6. “For the Lord knoweth the way of the righteous” (ver. 6). As it is said, medicine knows health, but knows not disease, and yet disease is recognised by the art of medicine. In like manner can it be said that “the Lord knoweth the way of the righteous,” but the way of the ungodly He knoweth not. Not that the Lord is ignorant of anything, and yet He says to sinners, “I never knew you.” “But the way of the ungodly shall perish;” is the same as if it were said, the way of the ungodly the Lord knoweth not. But it is expressed more plainly that this should be not to be known of the Lord, namely, to “perish;” and this to be known of the Lord, namely, to “abide;” so as that to be should appertain to the knowledge of God, but to His not knowing not to be. For the Lord saith, “I Am that I Am,” and, “I Am hath sent me.”

Psalm II.

1. “Why do the heathen rage, and the people meditate vain things?” (ver. 1). “The kings of the earth have stood up, and the rulers taken counsel together, against the Lord, and against His Christ” (ver. 2). It is said, “why?” as if it were said, in vain. For what they wished, namely, Christ’s destruction, they accomplished not; for this is spoken of our Lord’s persecutors, of whom also mention is made in the Acts of the Apostles.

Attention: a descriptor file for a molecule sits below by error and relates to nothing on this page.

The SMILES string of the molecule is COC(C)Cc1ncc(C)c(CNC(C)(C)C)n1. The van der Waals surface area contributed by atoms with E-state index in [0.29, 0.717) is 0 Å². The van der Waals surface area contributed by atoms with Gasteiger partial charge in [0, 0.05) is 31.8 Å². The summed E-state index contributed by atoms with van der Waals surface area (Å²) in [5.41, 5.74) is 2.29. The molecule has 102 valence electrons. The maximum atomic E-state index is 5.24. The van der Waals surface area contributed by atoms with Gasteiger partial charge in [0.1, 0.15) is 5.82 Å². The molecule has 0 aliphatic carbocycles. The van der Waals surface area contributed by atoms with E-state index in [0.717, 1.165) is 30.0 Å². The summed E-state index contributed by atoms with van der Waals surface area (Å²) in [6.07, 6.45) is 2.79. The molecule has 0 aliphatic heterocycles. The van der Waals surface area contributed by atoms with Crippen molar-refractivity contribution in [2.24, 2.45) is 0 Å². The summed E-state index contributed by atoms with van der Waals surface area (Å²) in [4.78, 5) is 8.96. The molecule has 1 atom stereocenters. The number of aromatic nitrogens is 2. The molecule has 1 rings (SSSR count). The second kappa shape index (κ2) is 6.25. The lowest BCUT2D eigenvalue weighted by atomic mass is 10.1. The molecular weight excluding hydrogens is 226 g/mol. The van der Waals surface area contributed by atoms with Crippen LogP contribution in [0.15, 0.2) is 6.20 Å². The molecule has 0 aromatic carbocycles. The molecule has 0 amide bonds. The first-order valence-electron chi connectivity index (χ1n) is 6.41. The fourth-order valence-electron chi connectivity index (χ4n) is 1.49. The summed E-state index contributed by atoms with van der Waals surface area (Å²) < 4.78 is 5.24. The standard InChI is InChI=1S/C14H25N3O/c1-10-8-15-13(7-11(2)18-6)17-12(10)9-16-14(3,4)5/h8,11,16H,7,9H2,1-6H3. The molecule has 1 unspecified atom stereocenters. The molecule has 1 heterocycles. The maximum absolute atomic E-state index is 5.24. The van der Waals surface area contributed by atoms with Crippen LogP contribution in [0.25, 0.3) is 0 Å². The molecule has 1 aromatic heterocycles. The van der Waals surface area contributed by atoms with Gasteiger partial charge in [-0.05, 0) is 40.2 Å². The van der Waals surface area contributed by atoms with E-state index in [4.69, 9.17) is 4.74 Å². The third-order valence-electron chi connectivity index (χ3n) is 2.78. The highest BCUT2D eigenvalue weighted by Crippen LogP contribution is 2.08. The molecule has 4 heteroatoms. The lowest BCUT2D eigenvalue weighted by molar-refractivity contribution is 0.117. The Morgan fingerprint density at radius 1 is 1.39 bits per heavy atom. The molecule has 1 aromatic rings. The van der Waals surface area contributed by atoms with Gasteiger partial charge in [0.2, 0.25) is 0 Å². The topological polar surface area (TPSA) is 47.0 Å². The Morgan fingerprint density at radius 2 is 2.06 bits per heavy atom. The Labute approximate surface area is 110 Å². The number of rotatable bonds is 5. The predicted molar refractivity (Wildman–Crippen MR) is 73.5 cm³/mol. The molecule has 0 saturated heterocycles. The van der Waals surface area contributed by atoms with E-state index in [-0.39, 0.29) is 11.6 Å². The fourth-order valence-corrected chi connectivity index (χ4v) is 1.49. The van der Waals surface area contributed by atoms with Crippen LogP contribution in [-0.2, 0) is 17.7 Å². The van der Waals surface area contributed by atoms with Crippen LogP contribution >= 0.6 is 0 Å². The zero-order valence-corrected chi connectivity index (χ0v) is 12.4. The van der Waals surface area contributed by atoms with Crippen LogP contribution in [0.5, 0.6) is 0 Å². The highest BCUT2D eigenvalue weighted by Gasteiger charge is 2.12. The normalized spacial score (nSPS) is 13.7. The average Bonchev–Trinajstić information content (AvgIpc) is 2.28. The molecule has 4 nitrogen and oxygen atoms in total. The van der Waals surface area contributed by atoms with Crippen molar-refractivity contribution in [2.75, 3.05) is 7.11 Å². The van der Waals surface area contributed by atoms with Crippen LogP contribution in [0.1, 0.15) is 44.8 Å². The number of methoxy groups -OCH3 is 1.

2. “Let us break their bonds asunder, and cast away their yoke from us” (ver. 3). Although it admits of another acceptation, yet is it more fitly understood as in the person of those who are said to “meditate vain things.” So that “let us break their bonds asunder, and cast away their yoke from us,” may be, let us do our endeavour, that the Christian religion do not bind us, nor be imposed upon us.

3. “He that dwelleth in the heavens shall laugh them to scorn, and the Lord shall have them in derision” (ver. 4). The sentence is repeated; for “He who dwelleth in the heavens,” is afterwards put, “the Lord;” and for “shall laugh them to scorn,” is afterwards put, “shall have them in derision.” Nothing of this however must be taken in a carnal sort, as if God either laugheth with cheek, or derideth with nostril; but it is to be understood of that power which He giveth to His saints, that they seeing things to come, namely, that the Name and rule of Christ is to pervade posterity and possess all nations, should understand that those men “meditate a vain thing.” For this power whereby these things are foreknown is God’s “laughter” and “derision.” “He that dwelleth in the heavens shall laugh them to scorn.” If by “heavens” we understand holy souls, by these God, as foreknowing what is to come, will “laugh them to scorn, and have them in derision.”